Ralph Hasenhuttl questioned why Southampton were not awarded a penalty in their 2-1 home defeat to Wolves but the visitors were for a similar incident.
Ruben Neves converted the contested spot-kick that transformed the south coast clash, after Ryan Bertrand was controversially punished for handball.
Nelson Semedo's rasping effort struck Bertrand's hand as his back was turned attempting a block at point-blank range, but still the penalty was awarded.
Neves' fourth league goal of the season cancelled out Danny Ings' stunning first-half volley, floored the furious Saints and set Wolves en route to a first win in three matches.
Hasenhuttl was unwilling to focus on his side's record sixth straight league defeat, and preferred to direct his anger at the match officials, referee Graham Scott and VAR Martin Atkinson.
When asked if he feels VAR is destroying the game, Hasenhttul said: "I'm normally a big fan and if VAR followed the rules it would be easy. I don't know what Mr Atkinson saw today but they're not doing a good job at the moment. Then, it does destroy the game.
"We'll now take the time to work on our game and we hope we have more luck with the VAR in future. The referee explained that Ryan's arm was stretched away from the body but it was the shot which took the arm away. If it's the rule then he has to explain to me why the one in the other box wasn't a penalty. The VAR can but I couldn't speak to VAR. It's the issue we have as games are not being decided in the stadium but in Stockley Park."
Hasenhuttl was perplexed when Wolves were awarded a penalty for Bertrand's handball but the Austrian was incensed when Leander Dendoncker was not given the same punishment for appearing to handle from Stuart Armstrong's cross following Wolves' match-winner from Neto.
"There's only one opinion you can have about the situation," Hasenhuttl added. "I don't think either are penalties but if you give the first one you have to give the second. I don't know what the VAR saw in this situation. It's hard to understand but we have to accept it.
"I will always speak about why a free-kick isn't given in these situations for handball. That way it doesn't make it so harsh and so decisive in this game. I remember against Aston Villa a couple of weeks ago there was an even clearer penalty but we didn't get it. We were in control and the event turned the game around. It's hard to take in this moment."
The official line from Stockley Park was that Wolves' penalty was given on-field as Bertrand's arm was raised in an unnatural position and blocked a shot on goal. VAR Atkinson checked it, but no clear error was committed by referee Scott.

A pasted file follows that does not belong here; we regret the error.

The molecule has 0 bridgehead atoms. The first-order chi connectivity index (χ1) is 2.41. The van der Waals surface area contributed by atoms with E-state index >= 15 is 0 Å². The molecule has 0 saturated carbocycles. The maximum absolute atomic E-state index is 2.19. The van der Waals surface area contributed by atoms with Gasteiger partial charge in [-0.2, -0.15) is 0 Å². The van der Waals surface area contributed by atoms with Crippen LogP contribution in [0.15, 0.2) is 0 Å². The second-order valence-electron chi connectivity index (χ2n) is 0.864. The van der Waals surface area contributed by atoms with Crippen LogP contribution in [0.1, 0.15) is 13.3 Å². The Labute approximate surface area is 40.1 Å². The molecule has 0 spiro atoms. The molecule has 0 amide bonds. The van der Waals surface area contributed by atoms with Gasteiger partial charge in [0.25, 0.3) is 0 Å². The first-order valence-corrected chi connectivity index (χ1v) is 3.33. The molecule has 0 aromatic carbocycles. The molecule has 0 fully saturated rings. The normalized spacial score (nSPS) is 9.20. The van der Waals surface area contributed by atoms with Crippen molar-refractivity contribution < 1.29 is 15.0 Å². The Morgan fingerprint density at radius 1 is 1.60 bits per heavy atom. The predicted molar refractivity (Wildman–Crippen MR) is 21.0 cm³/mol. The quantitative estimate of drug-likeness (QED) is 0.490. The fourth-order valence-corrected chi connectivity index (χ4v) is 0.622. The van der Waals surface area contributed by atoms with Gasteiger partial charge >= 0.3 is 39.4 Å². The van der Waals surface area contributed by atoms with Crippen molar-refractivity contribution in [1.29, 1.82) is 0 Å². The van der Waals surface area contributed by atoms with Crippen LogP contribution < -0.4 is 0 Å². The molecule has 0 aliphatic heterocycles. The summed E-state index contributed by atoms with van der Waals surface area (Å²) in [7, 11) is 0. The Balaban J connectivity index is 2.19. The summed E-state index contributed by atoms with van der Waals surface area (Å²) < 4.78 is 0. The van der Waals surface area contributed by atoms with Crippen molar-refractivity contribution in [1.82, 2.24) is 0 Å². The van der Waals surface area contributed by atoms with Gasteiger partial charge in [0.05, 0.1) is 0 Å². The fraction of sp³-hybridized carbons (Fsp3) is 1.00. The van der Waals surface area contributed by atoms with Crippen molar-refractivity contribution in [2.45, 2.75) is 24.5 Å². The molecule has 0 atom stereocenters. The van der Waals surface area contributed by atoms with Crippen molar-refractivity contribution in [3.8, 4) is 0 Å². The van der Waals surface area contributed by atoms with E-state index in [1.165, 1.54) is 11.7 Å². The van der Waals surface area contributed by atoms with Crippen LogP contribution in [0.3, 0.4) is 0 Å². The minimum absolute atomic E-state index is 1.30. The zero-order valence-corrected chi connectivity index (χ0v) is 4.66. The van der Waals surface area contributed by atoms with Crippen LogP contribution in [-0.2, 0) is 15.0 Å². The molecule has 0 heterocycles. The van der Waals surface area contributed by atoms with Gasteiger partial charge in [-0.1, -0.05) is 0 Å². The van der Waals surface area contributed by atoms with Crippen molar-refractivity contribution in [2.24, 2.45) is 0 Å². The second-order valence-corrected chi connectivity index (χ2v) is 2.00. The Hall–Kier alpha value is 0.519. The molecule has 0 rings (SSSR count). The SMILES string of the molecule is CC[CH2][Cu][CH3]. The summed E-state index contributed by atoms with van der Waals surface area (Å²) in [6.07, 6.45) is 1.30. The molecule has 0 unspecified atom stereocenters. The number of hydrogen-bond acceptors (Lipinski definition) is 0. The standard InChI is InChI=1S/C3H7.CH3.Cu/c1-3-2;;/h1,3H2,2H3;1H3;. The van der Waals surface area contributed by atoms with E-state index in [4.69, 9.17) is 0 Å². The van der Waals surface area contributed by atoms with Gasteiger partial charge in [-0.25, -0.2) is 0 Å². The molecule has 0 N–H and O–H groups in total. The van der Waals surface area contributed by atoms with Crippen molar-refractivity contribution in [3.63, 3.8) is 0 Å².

The result highlighted Southampton's brittle confidence. Hasenhuttl's side have led in each of their last four Premier League matches against Wolves but have failed to win any of them, resulting in 10 points lost - the most one side has dropped against another since the start of last season.
Ings' superb finish to end a run of four league games without a goal was of little consolation.
"I don't care about what we saw that was good in 60 minutes when you don't get a point," Hasenhuttl said. "We're six games now without a point in the Premier League. We've had some good moments in there but in the end it's the results we have to take.
"You can speak about getting flat, but we played against them three days ago. They had more rotation to their team so it's not too much of a surprise to me that they showed a bit more power in the second half. It's not so easy to keep on going when you concede an equaliser like this. We had chances, Che [Adams] had a good one, but it's hard.
"We can only influence what we do, playing the best we can and try to run the most we can and fight. The rest is not in our hands. We played with our strongest side on Thursday - they didn't. For us, the FA Cup is important. I have seen today for 60 minutes a team that was heading for a win and the way we lost is hard to understand."
Wolves reaction delights Nuno
Wolves avenged Southampton's 2-0 FA Cup win at Molineux from Thursday, with the penalty transforming the visitors from a disjointed rabble into an energised unit.
For all the controversy about the visitors' equaliser, the winner was a thing of beauty; Pedro Neto pirouetted around Jannik Vestergaard before slotting beyond Alex McCarthy and Nuno will cling to this comeback win as the green shoots of a desperately craved resurgence.
The win saw Wolves jump over Southampton into 12th place in the league table, with clashes against Leeds, Newcastle and Aston Villa to come.
Nuno said: "I'm pleased with the reaction as we moved the momentum of the game onto our side. We told them at half-time just to try to find better solutions as Southampton had started well and had been more aggressive. The game changed on the small details and due to the actions of our offensive players. The players did well.
"It was a very tough game. In the first half, I thought Southampton organised better but then we were on the front foot in the second period, scored two goals and defended really well. I'm thinking about us [for the penalty]. It was a good move and after it was the decision of the referee. I haven't seen the images yet but there are people in a better position than me to judge that.
"I don't agree that we were disappointing. Southampton are a tough team and they were better in that moment. But the game changed. I thought Pedro - in fact both of the wingers - did well once they changed sides with more actions. Their games are based on one-v-one situations. His goal was a huge moment for us. They're very talented and the standards are high. We expect the best from them."